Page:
(Photo by Brooke Palmer/CBS)
Hannibal Lecter got a serialized story on NBC’s Hannibal, so it’s only polite to allow his favorite FBI Academy graduate, Clarice Starling, some extra screen time as well.
The Clarice cast and creators give us a preview from the network’s winter Television Critics Association press tour on January 27. Plus, and news on other upcoming CBS shows The Equalizer and Tough As Nails.
The new drama Clarice does not have the rights to mention He Who Enjoys His Meals with Fava Beans and a Nice Chianti, but that might be for the best, co-creator and executive producer Jenny Lumet argued during the show’s press panel.
“Those characters were brought to life by extraordinarily talented artists,” she said, referencing the film and TV portrayals of author Thomas Harris’ psychopathic killer. But, she added, “Clarice has a depth and a mystery that we haven’t examined yet.”
Hannibal Lecter appearance or not, Clarice will not be acting like its heroine is just fine and dandy.
“One of the things I really love about Clarice is she’s succeeding in her workplace and as a young woman, and she’s having to sort out her mental health while she’s doing that,” showrunner and executive producer Elizabeth Klaviter said. She added that she experienced this, and she believes most women do have some form of PTSD — though not because they hung out with a cannibal. She said she’s excited that the show will “explore this raw truth about what it means to be human that we like to ignore.”
Star Rebecca Breeds’ Clarice is also back on the job for the FBI, working under Michael Cudlitz’s Paul Krendler — a man her character humiliates in Lambs. Their relationship is still contentious, but Breeds said there’s the added layer: “He articulates something that she’s afraid to even ask: the question of ‘Was it a fluke?'”
(Photo by Brooke Palmer/CBS)
“He has to protect the team. He has to protect the cases that he’s working on,” she said. “What if she was a one hit wonder now she’s a liability?”
But Clarice isn’t the only survivor on the show; Marnee Carpenter plays Catherine Martin, the woman rescued from serial killer Buffalo Bill at the end of Lambs. She looks different from the way actress Brooke Smith portrayed her in the movie, and she definitely has some issues to work out.
“I really see the continuation of Catherine as a continuation,” Carpenter said. “I was hoping that it would be a fluid feeling across the board, and I see it far less as a body change or a type change or any of those things. I see it as a life change that has happened for her and a year that we’ve missed across the board for a number of our characters.”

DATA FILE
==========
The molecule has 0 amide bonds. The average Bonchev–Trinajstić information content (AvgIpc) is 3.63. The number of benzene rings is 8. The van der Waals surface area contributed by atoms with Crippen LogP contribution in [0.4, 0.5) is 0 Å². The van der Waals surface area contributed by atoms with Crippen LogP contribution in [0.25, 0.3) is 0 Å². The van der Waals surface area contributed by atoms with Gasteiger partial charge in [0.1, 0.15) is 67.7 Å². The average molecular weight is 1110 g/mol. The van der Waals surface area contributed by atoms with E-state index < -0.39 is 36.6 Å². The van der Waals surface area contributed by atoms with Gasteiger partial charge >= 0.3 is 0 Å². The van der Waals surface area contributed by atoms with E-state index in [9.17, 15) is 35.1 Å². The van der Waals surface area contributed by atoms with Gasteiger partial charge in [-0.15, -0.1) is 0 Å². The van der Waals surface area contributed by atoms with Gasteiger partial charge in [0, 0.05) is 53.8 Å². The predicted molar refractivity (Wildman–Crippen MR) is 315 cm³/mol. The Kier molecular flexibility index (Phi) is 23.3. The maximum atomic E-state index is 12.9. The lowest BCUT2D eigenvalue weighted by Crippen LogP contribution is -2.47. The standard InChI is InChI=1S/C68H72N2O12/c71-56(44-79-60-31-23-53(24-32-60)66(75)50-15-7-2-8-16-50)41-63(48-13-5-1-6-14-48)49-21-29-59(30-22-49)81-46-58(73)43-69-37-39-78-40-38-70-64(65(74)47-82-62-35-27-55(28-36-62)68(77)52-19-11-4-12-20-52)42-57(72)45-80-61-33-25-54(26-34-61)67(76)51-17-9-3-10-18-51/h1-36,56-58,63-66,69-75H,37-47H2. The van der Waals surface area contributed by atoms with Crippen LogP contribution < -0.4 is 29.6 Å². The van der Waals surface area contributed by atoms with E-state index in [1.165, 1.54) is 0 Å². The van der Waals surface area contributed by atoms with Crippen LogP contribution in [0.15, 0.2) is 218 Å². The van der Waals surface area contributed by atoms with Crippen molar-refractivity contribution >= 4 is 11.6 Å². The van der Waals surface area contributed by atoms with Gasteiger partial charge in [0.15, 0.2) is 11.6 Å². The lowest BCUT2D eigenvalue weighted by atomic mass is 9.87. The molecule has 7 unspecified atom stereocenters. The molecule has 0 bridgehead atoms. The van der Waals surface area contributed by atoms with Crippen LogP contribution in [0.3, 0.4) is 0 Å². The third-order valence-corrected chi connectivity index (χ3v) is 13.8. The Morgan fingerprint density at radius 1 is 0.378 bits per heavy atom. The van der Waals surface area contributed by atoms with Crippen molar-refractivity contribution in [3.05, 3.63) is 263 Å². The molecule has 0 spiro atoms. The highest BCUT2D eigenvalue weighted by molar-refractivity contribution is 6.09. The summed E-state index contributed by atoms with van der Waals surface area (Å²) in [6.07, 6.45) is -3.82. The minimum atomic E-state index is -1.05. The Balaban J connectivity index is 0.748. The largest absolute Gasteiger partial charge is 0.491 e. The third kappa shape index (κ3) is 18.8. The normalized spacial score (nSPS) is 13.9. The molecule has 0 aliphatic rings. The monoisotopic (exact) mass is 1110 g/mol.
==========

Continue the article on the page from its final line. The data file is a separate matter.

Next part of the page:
Clarice premieres at 10 p.m. February 11 on CBS.
CBS’s new drama The Equalizer stars Queen Latifah as Robyn McCall, a single mom and divorcee who protects the previously unprotected while also crossing off names from her own revenge list. The series is based on the Edward Woodward–starring CBS series from the 1980s and is not set in the same universe as the two Denzel Washington movies that were spun out from that series.
“I am absolutely excited and love the fact that Denzel made this a relevant product again because I did watch the original series as a kid,” Queen Latifah said during the show’s panel. She added, however, “we wanted to do something different. We knew we could tell this story in a different way from Queen Latifah’s perspective and a Black woman’s perspective in America.”
Co-creator and executive producer Terri Edda Miller said “we have a couple of storylines that are about that specifically and touch on that peripherally”; for example, she said, “our second episode [is about] a young black mother [who] is looking for her child because he’s been kidnapped.”
So would this mean there’s a possibility for a crossover episode or a cameo appearance from Washington’s Bob McCall?
“It’s not anything that we’ve really talked about,” co-creator and executive producer Andrew Marlowe said. “We are here creating our own universe. Is there a potential that there could be a crossover universe in the future? We certainly haven’t ruled that out. But for us, it really is about building this show and identity around Robyn McCall and being very specific to a show where Queen is really embodying the heart of it.”
He added that the notion of “an outsider who comes in and helps the little guy” isn’t exactly new. But, he said, “to have a Black woman be the face of justice? We think [that] is really, really interesting special sauce for this moment.”
(Photo by Best Possible Screengrab/CBS)
CBS’s Tough As Nails became a summer hit in 2020 for showcasing skilled laborers’ true grit in challenging competitions. It is also, host Phil Keoghan stressed during the show’s TCA panel, not meant to have a political agenda.
“It’s meant to be an uplifting, positive show,” he said. “We’re trying to be more of a united show. It’s what brings us together rather than what tears us apart.”
He likes the “drive time” element of the show, where contestants talk about different subjects while driving to challenges. One recent topic? Unions.
“We want to talk about health and safety,” he said. “We want to talk about racism, sexism. This idea that men and women are competing equally.”
Tough As Nails returns for season 2 at 8 p.m. on February 10 on CBS.